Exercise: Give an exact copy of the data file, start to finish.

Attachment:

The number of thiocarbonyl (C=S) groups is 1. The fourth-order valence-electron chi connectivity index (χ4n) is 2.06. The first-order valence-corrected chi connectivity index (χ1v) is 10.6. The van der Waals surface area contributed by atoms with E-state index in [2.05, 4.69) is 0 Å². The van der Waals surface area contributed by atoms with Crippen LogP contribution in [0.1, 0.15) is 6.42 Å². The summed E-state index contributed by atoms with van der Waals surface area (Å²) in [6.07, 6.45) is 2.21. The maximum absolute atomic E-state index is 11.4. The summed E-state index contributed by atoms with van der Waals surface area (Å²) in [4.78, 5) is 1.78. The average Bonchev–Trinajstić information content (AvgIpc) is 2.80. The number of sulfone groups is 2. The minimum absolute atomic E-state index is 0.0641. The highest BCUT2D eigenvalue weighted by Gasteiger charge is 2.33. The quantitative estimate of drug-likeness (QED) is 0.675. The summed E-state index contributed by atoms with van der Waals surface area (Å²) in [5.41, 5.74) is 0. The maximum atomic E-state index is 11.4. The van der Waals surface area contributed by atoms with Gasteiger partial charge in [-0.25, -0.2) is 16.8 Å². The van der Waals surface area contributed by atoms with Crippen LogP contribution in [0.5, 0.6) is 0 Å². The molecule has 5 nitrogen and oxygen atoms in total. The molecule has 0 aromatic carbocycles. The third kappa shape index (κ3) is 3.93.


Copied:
The number of thiocarbonyl (C=S) groups is 1. The fourth-order valence-electron chi connectivity index (χ4n) is 2.06. The first-order valence-corrected chi connectivity index (χ1v) is 10.6. The van der Waals surface area contributed by atoms with E-state index in [2.05, 4.69) is 0 Å². The van der Waals surface area contributed by atoms with Crippen LogP contribution in [0.1, 0.15) is 6.42 Å². The summed E-state index contributed by atoms with van der Waals surface area (Å²) in [6.07, 6.45) is 2.21. The maximum absolute atomic E-state index is 11.4. The summed E-state index contributed by atoms with van der Waals surface area (Å²) in [4.78, 5) is 1.78. The average Bonchev–Trinajstić information content (AvgIpc) is 2.80. The number of sulfone groups is 2. The minimum absolute atomic E-state index is 0.0641. The highest BCUT2D eigenvalue weighted by Gasteiger charge is 2.33. The quantitative estimate of drug-likeness (QED) is 0.675. The summed E-state index contributed by atoms with van der Waals surface area (Å²) in [5.41, 5.74) is 0. The maximum atomic E-state index is 11.4. The van der Waals surface area contributed by atoms with Gasteiger partial charge in [-0.25, -0.2) is 16.8 Å². The van der Waals surface area contributed by atoms with Crippen LogP contribution in [0.5, 0.6) is 0 Å². The molecule has 5 nitrogen and oxygen atoms in total. The molecule has 0 aromatic carbocycles. The third kappa shape index (κ3) is 3.93.